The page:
There are two things that terrify me in the kitchen. Not just regular terrify, but more like throw-a-temper-tantrum-like-a-little-girl-then-have-nightmares-about-it terrified.
The first is cheese sauce, as in mac & cheese cheese sauce. Depending on what cheese I buy, how I grate it, the time of day, and the alignment of the planets, I have a 75/25 chance that the sauce will separate into a curdly mess. Those are not good odds. I've tried bechamel based sauces, custard sauces, they have all broken. And sometimes, I make a wildly successful, silky smooth cheese sauce only for it to break while baking in the oven. Persnickety cheese, you are my worst enemy.
The second is any type of yeasted bread. I'm just not good at making them. Though unlike cheese sauce, with bread I am getting better. I can see where I'm going wrong at times. After loaf upon loaf of dense bricks that never rose correctly, I can tell when the water is too hot and will kill the yeast, I can tell when there's too much flour, and I think I'm realizing now that I should store yeast in the freezer. It still terrifies me though. We have a fickle relationship.
As with everything, there are always a few exceptions to the rule. The challah gods shine brightly upon me for some reason. I can usually make a good challah. Regular old white bread seems to like me as well. Things really start taking a turn for the worse when I experiment with different types of flours like wheat or spelt, or adding ingredients such as flaxseed or chia seed or rolled oats.
For now, here is the most perfect-est of perfect challahs. It has a wonderful cinnamon flavor and is only slightly sweet. The flavors are subtle and not too in your face. We're not looking to make a cake, just a fun twist on a classic challah.
Inspired by the classic challah from Leite's Culinaria
One of the mistakes I used to make was getting overzealous with activating the yeast and proofing the dough. I used to think the warmer the better with everything. In hindsight, I was probably killing half my yeast because I was using water hotter than 120 degrees F in the hopes that it would make the yeast work more quickly, then I would placed my dough in a warmed oven to rise. When I baked the dough, it would either stay a dense brick because the yeast was on its last leg or it would collapse because it was overproofed. Lesson learned. Always err on the side of cooler and slower rather than hotter and faster.
Start with the lesser amount of flour, it may be all you need. Add more only as necessary and combine well after each addition.
Stale cinnamon sugar challah makes a great french toast.
Yields one large loaf.
1 package active dry yeast
1 cup warm water, about 105 degrees F
1/4 cup (50 grams) granulated sugar
4 & 1/2 to 5 cups (571 to 635 grams) bread flour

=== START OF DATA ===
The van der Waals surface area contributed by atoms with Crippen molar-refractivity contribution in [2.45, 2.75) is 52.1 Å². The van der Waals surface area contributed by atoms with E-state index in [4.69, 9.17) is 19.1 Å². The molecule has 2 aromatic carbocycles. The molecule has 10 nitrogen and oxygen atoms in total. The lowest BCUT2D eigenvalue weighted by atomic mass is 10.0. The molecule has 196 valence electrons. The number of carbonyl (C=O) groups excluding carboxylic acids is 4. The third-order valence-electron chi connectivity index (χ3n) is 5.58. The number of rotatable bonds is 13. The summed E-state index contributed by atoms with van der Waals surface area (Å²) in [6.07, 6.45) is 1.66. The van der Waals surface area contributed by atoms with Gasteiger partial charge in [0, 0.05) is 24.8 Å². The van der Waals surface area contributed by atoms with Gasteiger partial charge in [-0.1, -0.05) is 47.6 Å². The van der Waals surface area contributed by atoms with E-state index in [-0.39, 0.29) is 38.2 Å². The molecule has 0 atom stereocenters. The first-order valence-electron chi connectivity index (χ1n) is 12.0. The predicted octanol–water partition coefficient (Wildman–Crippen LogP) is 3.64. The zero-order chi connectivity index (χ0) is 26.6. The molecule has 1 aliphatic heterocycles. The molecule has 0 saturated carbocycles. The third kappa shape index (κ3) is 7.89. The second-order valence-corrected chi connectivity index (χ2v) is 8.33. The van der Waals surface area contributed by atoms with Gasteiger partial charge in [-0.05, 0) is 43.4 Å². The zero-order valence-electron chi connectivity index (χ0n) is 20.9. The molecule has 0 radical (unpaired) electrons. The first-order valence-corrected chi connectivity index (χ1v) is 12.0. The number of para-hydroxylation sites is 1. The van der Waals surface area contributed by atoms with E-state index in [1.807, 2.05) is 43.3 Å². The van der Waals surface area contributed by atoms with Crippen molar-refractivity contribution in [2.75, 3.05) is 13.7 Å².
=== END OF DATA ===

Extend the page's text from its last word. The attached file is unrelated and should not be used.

1/4 cup neutral oil
2 tsp salt
1/4 cup (50 grams) granulated or light brown sugar
2 tsp cinnamon
1 egg, for egg wash
Mix yeast, water, and a teaspoon of sugar in the bowl of a stand mixer. Let sit for 10 minutes. After a few minutes, you should see the yeast start bubbling. When there is a thin and filmy layer on top, the yeast has been activated. Place bowl in the mixer with a dough hook. Add the rest of the sugar and mix until incorporated. Add a cup of flour and mix. Add the 3 eggs, making sure to break the yolks, and continue mixing until combined. Add another cup of flour, mix again. Then add oil and salt and mix once more.
Add the remaining 2 & 1/2 cups flour and mix on low to incorporate. Increase the speed to medium low and mix for about 10 minutes. During that time, turn off the stand mixer at least twice to scrape down the sides of the bowl. After scraping a few times, the dough should start clearing the sides of the bowl, if not, add some more flour a tablespoon at a time, mix well after each addition, and scrape down bowl. The dough might still stick a little to the bottom and sides of the bowl, and that's okay. Turn the dough onto a lightly floured surface and knead by hand for one minute. After kneading by hand, the dough should be very soft, supple, and just slightly sticky. Place in a well oiled bowl, cover with a clean kitchen towel, and let rise for 1 & 1/2 hours, until it has tripled in volume.
Mix sugar and cinnamon in a small bowl. Turn the dough onto a lightly floured surface and divide into 3 equal pieces. Roll each piece out with a rolling pin until the strands are about 4 inches wide and 20 inches long. Sprinkle a layer of the cinnamon sugar on each piece of dough. Fold each piece of dough in half, lengthwise, and pinch the ends together. While pinching, try not to trap any air inside the dough, some little pockets are fine, but it's best to minimize them as much as possible. You should now have three long strands of dough half as wide as the originals. To get the most cinnamon swirl in each slice of bread (and not just three pockets full of sugar), fold each strand in half, widthwise, they should now be 10 inches (half as) long. Roll out again until they are 20 inches in length once more. Transfer to a parchment paper lined baking sheet. Pinch one end of the strands together. Braid the dough. Once you reach the end of the braid, pinch the other end together. Tuck any loose dough on each end underneath the loaf for the cleanest look. Cover with a clean towel and let rise another 30 minutes.
15 minutes before baking, preheat oven to 350 degrees F. Using a fork, mix the last egg in a small bowl. Taking a pastry brush, coat the dough in egg wash, making sure to get all the crevices. Bake for 35 to 40 minutes. Cool completely before slicing.